This exploratory post-hoc study is embedded within the RECODE study. The RECODE study was a pragmatic 1:1 cluster randomized controlled trial with 12-month and 24-month follow-up that assessed the long term (cost-)effectiveness of IDM incorporated in primary care in COPD patients.(13, 15) The primary outcome was the difference in health-related QOL measured by the Clinical COPD Questionnaire (CCQ), after 12 months of follow-up (regardless of clinically significant improvement). To assess whether effects were maintained the total study duration was 24 months. Forty clusters of primary care teams were randomized either to the IDM intervention or to usual care.
The IDM intervention included a two-day training in essential components of COPD IDM for general practitioners, practice nurses and specialised physiotherapists. They received information on proper diagnosis, optimizing medication adherence, motivational interviewing, smoking cessation counselling, applying self-management plans including early recognition and treatment of exacerbations, and physical (re)activation and nutritional support, and they were trained in using an IT application that aimed to facilitate communication within the team and with patients. Subsequently, each primary care team designed its own practice plan to implement IDM in daily practice. Usual care was based on Dutch general practice COPD guidelines, in line with GOLD guidelines(2, 25), and typically consisted of regular scheduled visits with a practice nurse with a main focus on spirometry or ad-hoc visits to a general practitioner in case of an exacerbation. IDM with different intervention components delivered by a multidisciplinary team was not regularly implemented in primary care. Practice nurses in the usual care group received a course on technical performance of spirometry only, to divert attention from topics related to our intervention. The study was conducted in The Netherlands between 2010 and 2013. Full details of the design, IDM intervention and usual care are provided elsewhere.(13, 15)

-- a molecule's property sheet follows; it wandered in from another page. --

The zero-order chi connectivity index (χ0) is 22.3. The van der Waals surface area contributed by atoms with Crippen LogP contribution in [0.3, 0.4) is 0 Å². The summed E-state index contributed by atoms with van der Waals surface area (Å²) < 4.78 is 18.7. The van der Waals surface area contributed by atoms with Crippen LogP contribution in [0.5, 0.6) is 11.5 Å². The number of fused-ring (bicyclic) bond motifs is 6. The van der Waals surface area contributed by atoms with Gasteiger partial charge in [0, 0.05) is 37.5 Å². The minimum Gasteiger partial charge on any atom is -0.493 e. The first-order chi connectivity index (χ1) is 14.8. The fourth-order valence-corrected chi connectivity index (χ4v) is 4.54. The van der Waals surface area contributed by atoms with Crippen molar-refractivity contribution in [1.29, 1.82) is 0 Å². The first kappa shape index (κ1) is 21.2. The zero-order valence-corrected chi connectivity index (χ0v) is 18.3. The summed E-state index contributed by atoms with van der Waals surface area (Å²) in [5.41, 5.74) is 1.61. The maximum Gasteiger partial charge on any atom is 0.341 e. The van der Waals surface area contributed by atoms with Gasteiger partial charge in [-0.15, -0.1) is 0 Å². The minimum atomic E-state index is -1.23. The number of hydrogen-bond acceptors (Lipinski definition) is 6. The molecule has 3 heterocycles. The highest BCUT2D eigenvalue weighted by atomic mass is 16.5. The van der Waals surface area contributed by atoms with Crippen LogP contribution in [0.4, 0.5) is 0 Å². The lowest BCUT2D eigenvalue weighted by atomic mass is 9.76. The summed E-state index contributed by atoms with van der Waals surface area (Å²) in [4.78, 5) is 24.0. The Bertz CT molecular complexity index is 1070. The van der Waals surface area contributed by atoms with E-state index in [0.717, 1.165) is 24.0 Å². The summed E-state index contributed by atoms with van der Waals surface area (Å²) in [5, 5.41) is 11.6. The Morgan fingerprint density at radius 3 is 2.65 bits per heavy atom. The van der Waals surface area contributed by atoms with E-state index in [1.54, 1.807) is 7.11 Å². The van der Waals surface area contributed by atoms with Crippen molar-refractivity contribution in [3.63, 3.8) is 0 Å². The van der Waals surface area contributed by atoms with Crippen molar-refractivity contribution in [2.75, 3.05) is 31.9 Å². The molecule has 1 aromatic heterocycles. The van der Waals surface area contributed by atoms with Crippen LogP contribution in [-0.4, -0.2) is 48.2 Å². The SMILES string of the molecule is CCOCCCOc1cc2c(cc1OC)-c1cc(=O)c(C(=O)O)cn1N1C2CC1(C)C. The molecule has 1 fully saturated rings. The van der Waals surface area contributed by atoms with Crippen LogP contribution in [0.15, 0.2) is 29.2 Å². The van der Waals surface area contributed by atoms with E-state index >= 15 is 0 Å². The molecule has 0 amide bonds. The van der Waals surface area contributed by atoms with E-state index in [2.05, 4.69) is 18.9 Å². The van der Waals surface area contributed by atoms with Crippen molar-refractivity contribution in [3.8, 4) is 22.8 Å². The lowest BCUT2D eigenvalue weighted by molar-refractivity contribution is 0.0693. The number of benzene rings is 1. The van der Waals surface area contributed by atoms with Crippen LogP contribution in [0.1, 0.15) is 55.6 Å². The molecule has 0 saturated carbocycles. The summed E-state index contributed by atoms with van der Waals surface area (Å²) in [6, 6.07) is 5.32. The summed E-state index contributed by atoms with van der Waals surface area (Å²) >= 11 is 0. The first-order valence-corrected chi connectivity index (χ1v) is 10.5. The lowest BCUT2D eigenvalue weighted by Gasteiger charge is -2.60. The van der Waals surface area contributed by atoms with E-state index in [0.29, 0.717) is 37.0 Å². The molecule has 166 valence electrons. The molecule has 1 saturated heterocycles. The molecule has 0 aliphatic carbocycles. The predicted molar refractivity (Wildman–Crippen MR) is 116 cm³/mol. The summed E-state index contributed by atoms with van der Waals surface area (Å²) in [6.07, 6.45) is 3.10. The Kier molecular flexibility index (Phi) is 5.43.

Patients were included if they were diagnosed according to national/international guidelines with COPD by their treating physician. Patients were invited for formal lung function assessment if spirometry data were unavailable. Exclusion criteria were terminal illness, dementia or cognitive impairment, abuse of hard drugs or alcohol and inability to fill in Dutch questionnaires. In total 1086 COPD patients were included. Participant characteristics are provided elsewhere.(13, 14)
Predictor variables (baseline). Several variables were assessed in the RECODE trial, of which those relevant to the current analyses are reported below.
Socio-demographic factors. Participants provided their gender; age; living condition (alone vs. together); and socioeconomic status based on their educational level (recoded into ‘low education’ referring to no education or lower vocational education, or ‘no low education); and employment status.
Lung function and symptoms. We extracted Forced Expiratory Volume in 1 second (FEV1), post-bronchodilator, % predicted according to age and height from medical files. FEV1 was measured by practice nurses or respiratory nurses if unknown. Dyspnea was assessed with the Medical Research Council [MRC] Dyspnea Scale), with 2 as cut-off value for dyspnea.(26) Data on the total number of moderate/severe exacerbations in the previous year were extracted from medical records, with an exacerbation being defined as a worsening of daily symptoms requiring oral prednisone and/or antibiotic courses and/or hospitalizations.